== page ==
Postmaster general defends USPS changes amid Georgia mail delays

Mailboxes in Omaha, Neb., Tuesday, Aug. 18, 2020. (AP Photo/Nati Harnik)

This story was updated on Wednesday at 10:42 a.m.

Postmaster General Louis DeJoy is under scrutiny as significant mail delays plague Georgia following changes implemented by the U.S. Postal Service. 

Georgia residents and officials alike have demanded swift solutions to address the ongoing disruptions.

In a committee hearing in Washington, D.C., U.S. Sen. Jon Ossoff pressed DeJoy for answers regarding a 36% decline in on-time delivery of first-class mail since the reorganization and opening of a new regional processing and distribution center in Palmetto at the end of February.

DeJoy explained the challenges, acknowledging the difficulties despite a phased approach meant to mitigate disruptions. 

“We had to move 2,000 people from all these different plants into one location,” he said. “We have strict requirements as to when they move. It’s a big facility that we opened up. We have inbound transportation issues.”

He projected a 60-day timeline to improve services.

Ossoff’s response underscored the urgency of the situation, emphasizing that DeJoy doesn’t have much time to rectify the issue, expressing doubt about DeJoy’s fitness for the role if improvements are not swiftly implemented.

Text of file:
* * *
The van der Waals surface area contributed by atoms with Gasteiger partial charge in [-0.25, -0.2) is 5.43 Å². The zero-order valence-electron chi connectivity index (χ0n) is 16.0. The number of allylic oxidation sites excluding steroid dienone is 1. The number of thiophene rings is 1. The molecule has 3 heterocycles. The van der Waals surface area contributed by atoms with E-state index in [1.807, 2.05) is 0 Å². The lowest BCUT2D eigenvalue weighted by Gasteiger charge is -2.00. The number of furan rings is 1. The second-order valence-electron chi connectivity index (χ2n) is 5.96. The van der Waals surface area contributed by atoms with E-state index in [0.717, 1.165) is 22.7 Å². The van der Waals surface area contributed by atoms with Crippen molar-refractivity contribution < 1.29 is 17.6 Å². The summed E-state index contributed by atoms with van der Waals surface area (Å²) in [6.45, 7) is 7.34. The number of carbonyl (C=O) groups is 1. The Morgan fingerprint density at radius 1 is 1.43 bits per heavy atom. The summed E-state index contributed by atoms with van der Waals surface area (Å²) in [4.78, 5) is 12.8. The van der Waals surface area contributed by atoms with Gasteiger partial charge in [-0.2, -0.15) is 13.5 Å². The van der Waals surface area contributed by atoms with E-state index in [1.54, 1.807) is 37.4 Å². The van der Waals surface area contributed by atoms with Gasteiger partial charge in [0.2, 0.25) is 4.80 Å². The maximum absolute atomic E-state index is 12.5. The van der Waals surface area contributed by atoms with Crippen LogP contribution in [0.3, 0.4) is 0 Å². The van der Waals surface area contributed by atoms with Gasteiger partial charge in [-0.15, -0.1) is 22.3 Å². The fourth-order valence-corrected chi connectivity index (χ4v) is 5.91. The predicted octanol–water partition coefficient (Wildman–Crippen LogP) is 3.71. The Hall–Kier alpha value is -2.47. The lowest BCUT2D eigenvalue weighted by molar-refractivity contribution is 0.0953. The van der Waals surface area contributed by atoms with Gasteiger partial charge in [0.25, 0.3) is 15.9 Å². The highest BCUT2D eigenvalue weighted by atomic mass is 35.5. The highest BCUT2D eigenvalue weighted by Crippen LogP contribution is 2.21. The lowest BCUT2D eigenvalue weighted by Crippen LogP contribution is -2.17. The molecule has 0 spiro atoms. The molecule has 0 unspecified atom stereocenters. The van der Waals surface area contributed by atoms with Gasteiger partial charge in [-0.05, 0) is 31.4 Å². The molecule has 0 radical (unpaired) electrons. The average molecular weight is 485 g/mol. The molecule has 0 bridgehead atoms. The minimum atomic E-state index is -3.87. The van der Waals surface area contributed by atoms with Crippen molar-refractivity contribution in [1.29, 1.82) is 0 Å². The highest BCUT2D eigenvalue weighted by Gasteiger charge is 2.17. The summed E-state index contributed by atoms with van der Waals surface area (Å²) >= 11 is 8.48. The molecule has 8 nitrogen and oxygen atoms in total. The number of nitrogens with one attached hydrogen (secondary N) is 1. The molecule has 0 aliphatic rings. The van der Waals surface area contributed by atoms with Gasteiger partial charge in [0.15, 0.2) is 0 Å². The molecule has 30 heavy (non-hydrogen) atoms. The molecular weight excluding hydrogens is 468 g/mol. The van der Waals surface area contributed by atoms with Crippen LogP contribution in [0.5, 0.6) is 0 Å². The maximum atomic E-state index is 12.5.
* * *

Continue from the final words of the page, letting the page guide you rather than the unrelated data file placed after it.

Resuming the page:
“You’ve got weeks, not months to fix this. And if you don’t fix it, 36% on-time delivery, I don’t think you’re fit for this job,” he said. 

In March, only 42% of first-class mail was delivered on time in Georgia, resulting in a five-day average delivery time. This contrasts starkly with February’s 81% on-time delivery rate and a three-day average. 

The Palmetto facility’s impact on mail service has triggered concerns among members of Georgia’s Congressional delegation. They have raised issues about delayed or missing mail affecting the delivery of crucial items such as medicine, tax returns and absentee election ballots.

In response to mounting pressure, some members have invited DeJoy to visit Georgia and address the situation firsthand. The Postal Service issued an apology and outlined plans for improvement, including investments in new sorting machines.

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